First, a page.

As we prepare for the festive season, it’s the time of the year to treat yourself, and this week’s recipe does just that whilst offering a hearty helping of home baking. This recipe is taken from rustic foodie blog Horts Cuisine, and is perfect to use a variety of fillings and flavours which can easily be changed to suit your mood, ranging from cinnamon and apples, to pear, chocolate and even a selection of winter berries.
Taking inspiration from a classic 1970’s recipe, this cake is fragrant and dairy free whilst the recipe uses a grapes and fig filling for a sweet authentic twist. Finished with a dollop of yoghurt or even ice cream, the roll cake is a satisfying option to impress at any dinner parties, or to even enjoy as dessert on a cool winter evening.
Fits a 10 inch ring cake pan
500g (about 2 cups) Red grapes (preferably small grapes – concord, muscadine, or seedless)
500g (about 9-10) figs
A couple tablespoons fig jam
If using raw fruit: a tbsp flour
If cooking the fruit: 1 tbsp sugar and the juice from a lemon
400g (3 cups + 1 tbsp) Flour (preferably a mix of good quality flour and spelt flour)
150g (3/4 cup) Muscovado sugar, plus extra for topping
15g (3 tsp) baking powder
70ml (a scant ⅓ cup) Vegetable oil
70-100ml (a generous ⅓ cup) White wine
Zest from one lemon
2 tsp vanilla extract
* Those of you who are accustomed to vegan baking might be familiar with the ‘flax egg’ trick. Mixing up ground flax with water will produce a thick gel that can be used in place of eggs as a binding agent. Eggs here do contribute to the flavour though, so if you decide to try this with flax eggs, add a little extra flavouring – a little more sugar, vanilla or even a dash of cinnamon.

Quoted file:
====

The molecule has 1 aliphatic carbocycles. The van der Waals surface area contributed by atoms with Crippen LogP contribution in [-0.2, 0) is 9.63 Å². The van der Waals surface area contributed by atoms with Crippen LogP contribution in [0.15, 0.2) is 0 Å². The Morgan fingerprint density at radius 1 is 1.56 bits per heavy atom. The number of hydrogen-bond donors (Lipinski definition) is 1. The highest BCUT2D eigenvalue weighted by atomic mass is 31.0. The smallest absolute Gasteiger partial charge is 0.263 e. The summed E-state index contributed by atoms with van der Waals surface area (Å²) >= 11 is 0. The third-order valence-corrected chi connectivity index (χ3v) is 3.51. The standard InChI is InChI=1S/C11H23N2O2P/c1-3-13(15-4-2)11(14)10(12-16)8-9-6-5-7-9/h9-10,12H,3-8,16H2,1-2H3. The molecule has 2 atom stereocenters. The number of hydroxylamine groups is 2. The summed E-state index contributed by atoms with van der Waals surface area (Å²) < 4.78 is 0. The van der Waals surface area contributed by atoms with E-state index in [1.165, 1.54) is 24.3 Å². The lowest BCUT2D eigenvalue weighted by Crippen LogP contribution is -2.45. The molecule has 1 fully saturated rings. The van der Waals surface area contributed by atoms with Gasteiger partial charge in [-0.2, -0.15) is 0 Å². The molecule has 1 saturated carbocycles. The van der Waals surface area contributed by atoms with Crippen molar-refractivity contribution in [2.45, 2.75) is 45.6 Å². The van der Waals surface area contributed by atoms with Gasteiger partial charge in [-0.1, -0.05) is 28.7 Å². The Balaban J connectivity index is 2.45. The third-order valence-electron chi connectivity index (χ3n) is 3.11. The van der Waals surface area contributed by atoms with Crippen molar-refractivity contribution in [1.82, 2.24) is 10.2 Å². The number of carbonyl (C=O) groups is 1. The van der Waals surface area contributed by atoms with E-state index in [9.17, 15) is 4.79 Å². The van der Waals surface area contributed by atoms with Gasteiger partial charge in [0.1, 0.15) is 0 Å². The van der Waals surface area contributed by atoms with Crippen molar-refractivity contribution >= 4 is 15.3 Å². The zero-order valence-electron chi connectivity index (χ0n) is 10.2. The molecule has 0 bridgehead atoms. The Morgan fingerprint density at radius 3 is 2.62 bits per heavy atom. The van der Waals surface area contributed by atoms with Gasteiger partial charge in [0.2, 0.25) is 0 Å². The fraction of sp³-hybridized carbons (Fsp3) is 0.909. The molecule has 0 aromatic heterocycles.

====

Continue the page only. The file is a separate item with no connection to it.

Prepare the fruit: IF USING RAW FRUIT: If the fruit you are using is sweet and ripe, I suggest you use it raw. Peel the figs, and, if the grapes have seeds, it might be worth de-seeding them. Toss it with a tablespoon of flour before adding it to the dough (see below).
IF COOKING THE FRUIT: If the fruit you’re using is not naturally very sweet, you might want to cook it to concentrate the flavor and avoid bland bits in your cake. Add the peeled figs and de-seeded grapes to a pan, add the sugar and lemon, and cook on medium until the fruit turn into a compote, about 20-30 minutes. The grapes will release a lot of water at first, then it will reduce down to a jam-like consistency. Stir the fruit every now and then to avoid it sticking to the pan, and stir it quite often once it starts to thicken. Leave it to cool, as it will thicken more as it cools down.
Make the cake: In a processor, or in a bowl, mix all the ingredients for the dough (yes, it’s that easy). Mix until the dough comes together. Only add 70ml of the wine at first, and see how the dough behaves. It should be quite sticky, but manageable. It will look a little looser than it should, but the softer it is, the better it will turn out once it’s baked.
Preheat the oven to 180 Cº / 355 Fº.
Heavily flour your workplace, and scrape the dough onto it. Dust it with more flour, and roll it out into a rectangle(ish). Spread the fig jam and the flour-coated fruit evenly, leaving a 1 inch space on one of the borders. Roll the dough as delicately as possible, and seal the edge. For arranging it into the pan, it might help to cut the roll in half, and re-join the edges once you transferred it. Sprinkle the top with some extra dark sugar, and bake for about 40 minutes, until the cake has puffed up and is golden brown on top. Let cool completely (this is very important!) before unmolding.